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The Way Potatoes Go

A potato patch initiated by Åsa Sonjasdotter as part of EATLACMA, a year-long investigation into food, art, culture and politics curated by Fallen Fruit at LACMA, USA, 2010.

The potato is a domesticated plant that was developed into edible varieties by a long history of human interaction. This is a complex process involving knowledge exchange on multifaceted levels. Only recently has such knowledge become a target for claims of ownership. The question of access to knowledge when it comes to the breeding of edible plants is especially interesting since it also involves power and control over sustenance and livelihood. For the EATLACMA gardens, I made a survey of potato varieties grown in US that, for various reasons, it is impossible to claim ownership of – they belong to the cultural commons.

Breeding plants is a cultural activity. It makes sense to reflect upon it in the context of an art institution. While preparing my contribution to the EATLACMA project I became interested in the hosting institutions’ own relationship to cultural production. The
Los Angeles County Museum of Art (LACMA) is the largest public art institution in California, though its public status can cause confusion for visitors since most of the buildings and artefacts have been privately donated. The LACMA puts a so-called “mini-didactic sign” next to each donated item informing visitors of, in the following order: the name, birthplace and birth date of the artist, the title of the artefact and when it was made, the materials used, and finally, the name of the donor. I followed the logic of these “mini-didactics” in the title format of my contribution:

The Way Potatoes Go
Worldwide, 8000 BCE – present

A Potato-Perspective on a Cultivated Matter, 2010

The following potato varieties are growing in this field in the order listed: All Blue, Ozette, Pink Fir Apple, King Edward, Lumpers, Cow Horns, Garnet Chile, Early Rose, Burbank Potato, Russet Burbank, All Red, Ajawiri.

Ownership of these varieties cannot be claimed since they are, for a variety of reasons, part of the cultural commons. The cultural context of each of these varieties presents models of things and knowledge that do not involve ownership. The thread of each variety’s development can be followed on the EATLACMA website.

This project was initiated by Åsa Sonjasdotter (Sweden, 1966, living in Norway and Germany) with great help from gardener Lora Hall (living in Los Angeles, USA), and Katrina Quisumbing King at ANDES, (Cuzco, Peru, founded in 1995) and Curzio at the Seed Savers Exchange (Decorah, Iowa, founded in 1975), and with kind support in potato farming expertise from Yvonne Savio at UC Cooperative Extension's Common Ground Garden Program, (Los Angeles, USA, founded in 1978).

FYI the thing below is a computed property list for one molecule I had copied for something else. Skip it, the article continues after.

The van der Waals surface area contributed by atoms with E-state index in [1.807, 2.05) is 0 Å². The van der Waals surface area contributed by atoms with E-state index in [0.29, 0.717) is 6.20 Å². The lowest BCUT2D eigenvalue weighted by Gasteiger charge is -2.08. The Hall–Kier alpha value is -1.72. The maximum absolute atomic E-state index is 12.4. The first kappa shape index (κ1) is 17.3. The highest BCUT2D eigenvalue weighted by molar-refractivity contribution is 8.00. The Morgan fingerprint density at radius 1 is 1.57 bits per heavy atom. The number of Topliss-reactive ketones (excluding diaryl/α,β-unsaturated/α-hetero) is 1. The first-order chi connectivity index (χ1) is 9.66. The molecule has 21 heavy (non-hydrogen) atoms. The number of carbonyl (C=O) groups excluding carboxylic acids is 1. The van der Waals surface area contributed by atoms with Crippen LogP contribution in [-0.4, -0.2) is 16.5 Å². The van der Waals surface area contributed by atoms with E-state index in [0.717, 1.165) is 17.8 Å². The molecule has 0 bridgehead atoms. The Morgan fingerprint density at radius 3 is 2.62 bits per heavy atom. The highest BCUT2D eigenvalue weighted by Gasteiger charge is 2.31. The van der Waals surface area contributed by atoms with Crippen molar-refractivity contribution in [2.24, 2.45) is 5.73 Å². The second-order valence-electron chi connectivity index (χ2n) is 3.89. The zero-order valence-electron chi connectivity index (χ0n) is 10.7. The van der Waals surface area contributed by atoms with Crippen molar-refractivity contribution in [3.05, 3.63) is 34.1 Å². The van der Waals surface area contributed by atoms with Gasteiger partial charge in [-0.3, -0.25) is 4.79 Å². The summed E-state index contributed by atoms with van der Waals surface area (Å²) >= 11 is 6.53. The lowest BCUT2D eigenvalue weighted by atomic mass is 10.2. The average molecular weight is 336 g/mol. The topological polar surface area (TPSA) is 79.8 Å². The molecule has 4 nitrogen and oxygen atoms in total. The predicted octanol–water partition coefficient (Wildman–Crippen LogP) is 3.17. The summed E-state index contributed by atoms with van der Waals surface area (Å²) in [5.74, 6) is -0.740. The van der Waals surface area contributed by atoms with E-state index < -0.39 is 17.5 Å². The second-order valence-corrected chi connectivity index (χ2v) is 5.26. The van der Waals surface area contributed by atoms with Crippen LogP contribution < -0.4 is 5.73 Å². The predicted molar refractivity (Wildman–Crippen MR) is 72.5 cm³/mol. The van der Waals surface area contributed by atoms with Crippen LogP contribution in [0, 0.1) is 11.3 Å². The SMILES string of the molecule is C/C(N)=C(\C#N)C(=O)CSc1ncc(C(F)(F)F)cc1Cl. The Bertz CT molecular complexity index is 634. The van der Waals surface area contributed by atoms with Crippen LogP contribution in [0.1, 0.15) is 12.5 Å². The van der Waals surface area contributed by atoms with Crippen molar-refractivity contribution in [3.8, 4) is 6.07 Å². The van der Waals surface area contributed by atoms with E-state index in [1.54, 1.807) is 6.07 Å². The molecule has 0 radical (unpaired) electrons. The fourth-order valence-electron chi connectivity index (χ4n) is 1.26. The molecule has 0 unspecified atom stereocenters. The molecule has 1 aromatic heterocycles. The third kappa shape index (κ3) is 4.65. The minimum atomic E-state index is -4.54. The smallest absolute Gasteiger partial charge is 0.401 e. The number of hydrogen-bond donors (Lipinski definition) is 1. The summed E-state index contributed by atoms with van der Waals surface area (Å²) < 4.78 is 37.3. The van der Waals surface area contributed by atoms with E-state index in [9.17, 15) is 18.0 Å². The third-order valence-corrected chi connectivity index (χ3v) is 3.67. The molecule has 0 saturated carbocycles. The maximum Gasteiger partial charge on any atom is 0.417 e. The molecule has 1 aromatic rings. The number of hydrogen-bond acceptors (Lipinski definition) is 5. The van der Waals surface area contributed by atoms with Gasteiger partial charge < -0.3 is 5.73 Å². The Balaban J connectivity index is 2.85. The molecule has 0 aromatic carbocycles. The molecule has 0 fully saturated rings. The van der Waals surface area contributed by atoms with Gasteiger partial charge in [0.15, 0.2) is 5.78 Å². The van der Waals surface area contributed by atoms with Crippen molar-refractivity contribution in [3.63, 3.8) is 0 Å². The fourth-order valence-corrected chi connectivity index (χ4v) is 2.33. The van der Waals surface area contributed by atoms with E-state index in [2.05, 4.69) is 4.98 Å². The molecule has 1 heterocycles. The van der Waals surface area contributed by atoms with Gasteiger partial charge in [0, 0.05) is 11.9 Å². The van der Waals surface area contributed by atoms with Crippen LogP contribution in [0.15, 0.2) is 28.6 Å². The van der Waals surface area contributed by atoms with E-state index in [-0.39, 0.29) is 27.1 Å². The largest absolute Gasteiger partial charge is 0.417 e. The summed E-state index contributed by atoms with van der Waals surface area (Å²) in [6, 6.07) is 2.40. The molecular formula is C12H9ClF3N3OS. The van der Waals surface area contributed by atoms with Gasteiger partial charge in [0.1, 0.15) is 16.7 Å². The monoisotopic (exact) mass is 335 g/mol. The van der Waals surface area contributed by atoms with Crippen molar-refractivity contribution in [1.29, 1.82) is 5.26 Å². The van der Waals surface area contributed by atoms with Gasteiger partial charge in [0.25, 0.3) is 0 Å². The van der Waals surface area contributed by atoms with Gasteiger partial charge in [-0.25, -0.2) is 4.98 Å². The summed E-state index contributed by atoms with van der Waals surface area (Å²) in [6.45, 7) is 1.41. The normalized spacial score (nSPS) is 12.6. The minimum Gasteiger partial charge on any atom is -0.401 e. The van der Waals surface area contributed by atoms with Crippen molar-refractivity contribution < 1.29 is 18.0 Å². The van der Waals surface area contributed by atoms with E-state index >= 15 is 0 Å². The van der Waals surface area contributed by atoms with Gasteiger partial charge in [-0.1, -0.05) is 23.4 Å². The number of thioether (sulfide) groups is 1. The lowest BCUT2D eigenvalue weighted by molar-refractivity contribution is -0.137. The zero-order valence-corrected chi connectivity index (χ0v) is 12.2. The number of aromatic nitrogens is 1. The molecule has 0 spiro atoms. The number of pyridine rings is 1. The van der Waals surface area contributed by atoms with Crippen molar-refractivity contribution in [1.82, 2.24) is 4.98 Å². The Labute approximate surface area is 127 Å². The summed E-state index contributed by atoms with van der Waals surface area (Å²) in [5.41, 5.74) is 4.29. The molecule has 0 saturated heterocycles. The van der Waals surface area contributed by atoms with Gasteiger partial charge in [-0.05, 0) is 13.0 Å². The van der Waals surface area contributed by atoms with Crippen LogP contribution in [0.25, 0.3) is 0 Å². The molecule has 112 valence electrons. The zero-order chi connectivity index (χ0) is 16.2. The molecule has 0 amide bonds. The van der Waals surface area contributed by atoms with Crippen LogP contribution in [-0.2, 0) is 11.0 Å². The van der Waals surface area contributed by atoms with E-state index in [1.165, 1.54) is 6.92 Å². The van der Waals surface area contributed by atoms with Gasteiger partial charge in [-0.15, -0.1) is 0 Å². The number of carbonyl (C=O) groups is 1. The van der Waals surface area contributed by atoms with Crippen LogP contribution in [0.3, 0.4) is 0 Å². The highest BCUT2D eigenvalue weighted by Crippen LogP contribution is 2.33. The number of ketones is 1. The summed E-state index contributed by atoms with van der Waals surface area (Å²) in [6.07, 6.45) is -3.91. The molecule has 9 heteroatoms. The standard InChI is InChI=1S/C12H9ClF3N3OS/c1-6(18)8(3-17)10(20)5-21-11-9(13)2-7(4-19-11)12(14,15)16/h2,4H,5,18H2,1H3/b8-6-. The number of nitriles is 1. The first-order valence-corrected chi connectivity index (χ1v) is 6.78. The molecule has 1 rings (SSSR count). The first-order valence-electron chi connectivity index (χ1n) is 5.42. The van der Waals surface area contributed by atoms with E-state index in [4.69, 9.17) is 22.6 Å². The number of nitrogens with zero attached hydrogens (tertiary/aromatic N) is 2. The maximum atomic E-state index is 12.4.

Because potatoes were originally domesticated by Andean farmers, the potato garden was planted on the plaza by the Art of the Americas Building in the LACMA campus area. Inside the Art of the Americas Building, each artefact is presented with a sign explaining its authorship and ownership, even though most of these historical objects were not originally made in the context of such relationships. Outside in the potato field I planted varieties that, for various reasons, have no owner: All Red’s contemporary breeder shares the variety freely on the Seed Savers list; Ozette is an ancient Andean variety that Maka Indians obtained when Spanish explorers brought it to the Washington State coast in the 1800s; the Burbank was developed in the late 1800s when there were no patent laws to protect it, so it can never be claimed, and Ajawiri’s custodians in the Andean highlands made an agreement with the National Gene Bank in Peru on legislation that prevents the patenting of their varieties. The “mini-didactic” sign presenting my project invited visitors to look into the EATLACMA website for more information on the stories behind the different varieties growing in the garden and the culture of shared knowledge they represent.

The EATLACMA project culminated in a participatory harvesting day (Let Them Eat LACMA) where the potatoes were harvested, cleaned, baked and finally tasted. A folder of the varieties’ narratives was printed and handed out for the occasion.

The Way Potatoes Go folder >>

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Photos by Åsa Sonjasdotter